SEL to Address Behavioral Deficits: 6 strategies for a systematic approach to teaching SEL

By: Jennifer Wilkens M.A. SpEd, BCBA
Teacher talking to disobedient grade school student outside of classroom in empty hallway

Research supports the view that curricula should be designed to engage students, have the ability to connect to their lives, and positively influence their levels of motivation (Coleman, 2001; Guild, 2001; Hall, 2002; Sizer, 1999; Strong et al., 2001). The most effective social and emotional learning (SEL) requires a collaborative approach that involves everyone from district leadership, to educators, to families working together to ensure students receive the support they need.

Creating a culture to implement SEL effectively in a strategic and systematic approach that involves all stakeholders is needed. Below are 6 strategies for a systematic approach to teaching SEL:

1. Provide Practice:

  • Provide opportunities for the students to practice this skill in a safe environment (e.g. role playing with adults and peers, role playing with toys, role model or action hero as props, use of video modeling).

2. Provide visual cues:

  • Create a visual reminder of the behavior you want the student to self-monitor and use reminders.
  • Place the visual cue on the student’s desk, and draw his or her attention to it, before you begin the self-monitoring exercise

3. Teach in steps:

  • Teach the student to monitor another person’s behavior. For example, you can show the student how to record the number of times a peer makes nice comments to their peers.
  • After the peer makes a kind comment, ask the student whether the target behavior occurred and prompt the student to either record or not record it.
  • Provide several practice opportunities and fade prompts by no longer asking the student whether the target behavior occurred.
  • When the student can monitor another person’s behavior, teach him or her to monitor his or her own responses for the same activity.
  • Provide prompts as needed, until the student can self-monitor independently.
  • Teach the student to self-monitor a variety of behaviors. For example, if you are having the student self-monitor an attending behavior, you can ring a bell to remind the students to make a check mark, on the self-monitoring sheet, if they were looking at you when the bell rang.

4. Use Reward Systems:

  • Use a reward system to reinforce accurate self-monitoring of a target behavior.
  • Provide a reward when the student engages in and self-monitors a target behavior at a predetermined rate.
  • Attach rewards to a decrease in no desired behaviors.
  • Also, provide better rewards for increased occurrences of the target response.
  • The teacher should monitor and check the accuracy of the students’ self-monitoring.

5. Provide Tracking Sheets:

  • Provide the students with self-monitoring sheets, to track the number of times they engage in a target behavior. For example, you can provide a sheet with check boxes to track one behavior that you would like them to increase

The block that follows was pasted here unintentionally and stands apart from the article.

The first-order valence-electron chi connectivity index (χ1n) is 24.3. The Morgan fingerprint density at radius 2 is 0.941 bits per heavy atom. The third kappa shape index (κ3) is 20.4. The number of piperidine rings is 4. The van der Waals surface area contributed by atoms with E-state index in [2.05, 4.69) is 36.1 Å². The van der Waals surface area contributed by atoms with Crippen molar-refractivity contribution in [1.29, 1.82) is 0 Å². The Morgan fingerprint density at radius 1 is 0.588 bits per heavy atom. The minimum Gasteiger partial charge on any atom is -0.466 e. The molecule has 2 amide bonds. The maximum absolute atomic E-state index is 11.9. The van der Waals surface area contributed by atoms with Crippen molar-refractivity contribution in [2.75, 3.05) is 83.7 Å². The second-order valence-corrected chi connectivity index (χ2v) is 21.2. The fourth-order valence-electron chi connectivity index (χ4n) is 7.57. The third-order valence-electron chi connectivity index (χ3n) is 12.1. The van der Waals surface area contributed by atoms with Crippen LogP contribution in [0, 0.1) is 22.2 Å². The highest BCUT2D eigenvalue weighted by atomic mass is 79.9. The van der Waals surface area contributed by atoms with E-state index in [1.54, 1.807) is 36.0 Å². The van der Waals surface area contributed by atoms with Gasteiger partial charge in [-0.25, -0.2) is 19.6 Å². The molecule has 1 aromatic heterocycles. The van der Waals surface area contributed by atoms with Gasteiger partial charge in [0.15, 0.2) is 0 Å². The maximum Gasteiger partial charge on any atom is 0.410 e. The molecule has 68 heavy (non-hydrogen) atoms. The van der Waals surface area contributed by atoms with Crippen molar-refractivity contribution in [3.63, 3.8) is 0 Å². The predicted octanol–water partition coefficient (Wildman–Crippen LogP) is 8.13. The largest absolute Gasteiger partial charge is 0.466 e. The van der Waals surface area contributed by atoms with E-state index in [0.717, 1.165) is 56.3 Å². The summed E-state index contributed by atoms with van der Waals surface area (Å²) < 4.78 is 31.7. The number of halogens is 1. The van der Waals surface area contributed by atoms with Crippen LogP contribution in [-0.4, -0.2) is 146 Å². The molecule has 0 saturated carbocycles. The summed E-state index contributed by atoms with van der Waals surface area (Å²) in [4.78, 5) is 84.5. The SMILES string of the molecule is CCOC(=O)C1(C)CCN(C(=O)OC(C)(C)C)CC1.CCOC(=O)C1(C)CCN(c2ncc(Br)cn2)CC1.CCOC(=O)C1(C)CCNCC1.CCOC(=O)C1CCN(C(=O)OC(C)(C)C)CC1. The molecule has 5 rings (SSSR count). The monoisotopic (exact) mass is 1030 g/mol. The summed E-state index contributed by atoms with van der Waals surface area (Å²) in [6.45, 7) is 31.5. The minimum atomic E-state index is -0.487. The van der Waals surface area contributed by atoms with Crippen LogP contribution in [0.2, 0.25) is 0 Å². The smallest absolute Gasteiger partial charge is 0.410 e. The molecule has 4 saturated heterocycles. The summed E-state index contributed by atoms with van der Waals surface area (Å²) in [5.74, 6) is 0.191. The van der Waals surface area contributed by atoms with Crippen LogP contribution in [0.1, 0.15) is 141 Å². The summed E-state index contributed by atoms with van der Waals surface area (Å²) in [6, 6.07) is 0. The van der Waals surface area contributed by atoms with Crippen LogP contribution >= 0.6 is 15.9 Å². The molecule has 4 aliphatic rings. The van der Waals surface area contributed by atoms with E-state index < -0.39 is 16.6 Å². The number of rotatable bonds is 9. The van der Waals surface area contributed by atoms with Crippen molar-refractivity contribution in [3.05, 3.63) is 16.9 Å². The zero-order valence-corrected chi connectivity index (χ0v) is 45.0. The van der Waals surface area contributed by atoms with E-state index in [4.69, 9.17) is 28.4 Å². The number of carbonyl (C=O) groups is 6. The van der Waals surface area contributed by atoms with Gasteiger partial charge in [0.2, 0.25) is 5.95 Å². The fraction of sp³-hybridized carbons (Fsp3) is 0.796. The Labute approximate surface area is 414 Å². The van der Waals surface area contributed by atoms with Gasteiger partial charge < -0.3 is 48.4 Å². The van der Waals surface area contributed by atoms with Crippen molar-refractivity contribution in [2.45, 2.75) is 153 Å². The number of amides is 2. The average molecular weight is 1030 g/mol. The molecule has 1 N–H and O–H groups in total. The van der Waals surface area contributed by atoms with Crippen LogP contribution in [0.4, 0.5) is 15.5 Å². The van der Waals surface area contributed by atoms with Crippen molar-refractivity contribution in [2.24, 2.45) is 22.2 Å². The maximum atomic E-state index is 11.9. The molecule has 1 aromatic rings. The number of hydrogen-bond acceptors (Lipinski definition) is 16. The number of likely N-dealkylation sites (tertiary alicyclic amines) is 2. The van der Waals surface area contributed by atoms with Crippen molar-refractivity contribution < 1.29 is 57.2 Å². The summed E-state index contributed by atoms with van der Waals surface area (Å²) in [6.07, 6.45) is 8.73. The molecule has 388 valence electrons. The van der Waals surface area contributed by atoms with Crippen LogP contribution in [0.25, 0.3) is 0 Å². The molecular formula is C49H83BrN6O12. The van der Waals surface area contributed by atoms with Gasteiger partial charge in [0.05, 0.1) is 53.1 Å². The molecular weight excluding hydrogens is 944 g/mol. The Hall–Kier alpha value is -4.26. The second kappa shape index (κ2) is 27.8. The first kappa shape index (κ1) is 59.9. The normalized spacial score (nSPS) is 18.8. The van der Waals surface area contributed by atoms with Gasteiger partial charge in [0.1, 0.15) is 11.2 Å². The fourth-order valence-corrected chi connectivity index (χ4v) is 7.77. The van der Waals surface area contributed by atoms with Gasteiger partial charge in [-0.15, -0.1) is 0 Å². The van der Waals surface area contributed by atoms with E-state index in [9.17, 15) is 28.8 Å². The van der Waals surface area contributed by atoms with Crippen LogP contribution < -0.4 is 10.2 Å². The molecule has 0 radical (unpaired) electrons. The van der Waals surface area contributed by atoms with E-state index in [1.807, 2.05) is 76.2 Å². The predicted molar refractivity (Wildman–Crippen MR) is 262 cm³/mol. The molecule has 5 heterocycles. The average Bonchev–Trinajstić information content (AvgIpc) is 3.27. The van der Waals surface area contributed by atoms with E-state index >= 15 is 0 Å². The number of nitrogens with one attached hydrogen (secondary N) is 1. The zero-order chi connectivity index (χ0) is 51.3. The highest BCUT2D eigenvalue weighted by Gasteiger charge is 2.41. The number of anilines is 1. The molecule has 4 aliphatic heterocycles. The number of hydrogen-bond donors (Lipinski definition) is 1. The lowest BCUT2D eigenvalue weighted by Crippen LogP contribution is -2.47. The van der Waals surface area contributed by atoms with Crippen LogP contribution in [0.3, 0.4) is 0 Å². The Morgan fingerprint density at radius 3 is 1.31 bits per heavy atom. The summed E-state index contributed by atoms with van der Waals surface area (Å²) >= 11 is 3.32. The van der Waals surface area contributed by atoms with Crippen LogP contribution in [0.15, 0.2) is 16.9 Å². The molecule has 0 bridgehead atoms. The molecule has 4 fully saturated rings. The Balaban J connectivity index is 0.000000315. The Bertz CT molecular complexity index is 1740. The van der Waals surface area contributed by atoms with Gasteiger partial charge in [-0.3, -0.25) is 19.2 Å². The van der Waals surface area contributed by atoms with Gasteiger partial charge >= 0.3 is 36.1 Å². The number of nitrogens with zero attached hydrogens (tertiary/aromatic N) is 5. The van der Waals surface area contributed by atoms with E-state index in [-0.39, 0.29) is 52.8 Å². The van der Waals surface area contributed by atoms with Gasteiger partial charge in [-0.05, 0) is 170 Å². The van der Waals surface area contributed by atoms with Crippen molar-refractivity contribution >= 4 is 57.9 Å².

• Provide a self-monitoring sheet, where the students make tally marks every time they engage in multiple behaviors that you would like them to increase.
  • Provide a tracking sheet for the students to monitor both behaviors to increase, and decrease.

Example of two column self-monitoring behavior tracking sheet with smiley and frowning faces

6. Practice with Peers:

  • Have the student practice self-monitoring a target behavior with an adult.
  • When the student can self-monitor a behavior independently with an adult, have the student monitor the same behavior in the presence of one or two peers.
  • When the student demonstrates the target behavior, prompt him or her to record the response. For example, you can gesture to the check box on the self-monitoring sheet. Fade prompts by no longer gesturing to the check box.
  • Provide opportunities for the student to practice this skill in the presence of his or her peers, until he or she can self-monitor independently.

About the Author

Jennifer Wilkens M.A. SpEd, BCBA

Senior Director of Family and Clinical Services for RethinkCare, Former Director of Professional Services for RethinkEd

Jennifer is an educator with a masters in Special Education and she is a Board Certified Behavior Analyst. She has worked in a variety of settings such as public schools and special day schools, as well as with healthcare service providers implementing home-based and community services. Jennifer has a passion for education and advocacy, and has dedicated her career to ensuring that all individuals are fully-included in society and receiving comprehensive, effective, research-based services.

She is responsible for strategic direction, leadership and management of Family and Clinical Services for RethinkCare, providing leadership and oversight to the development, implementation, and coordination of service and resource development to maximize impact on core outcomes for parents/caregivers.

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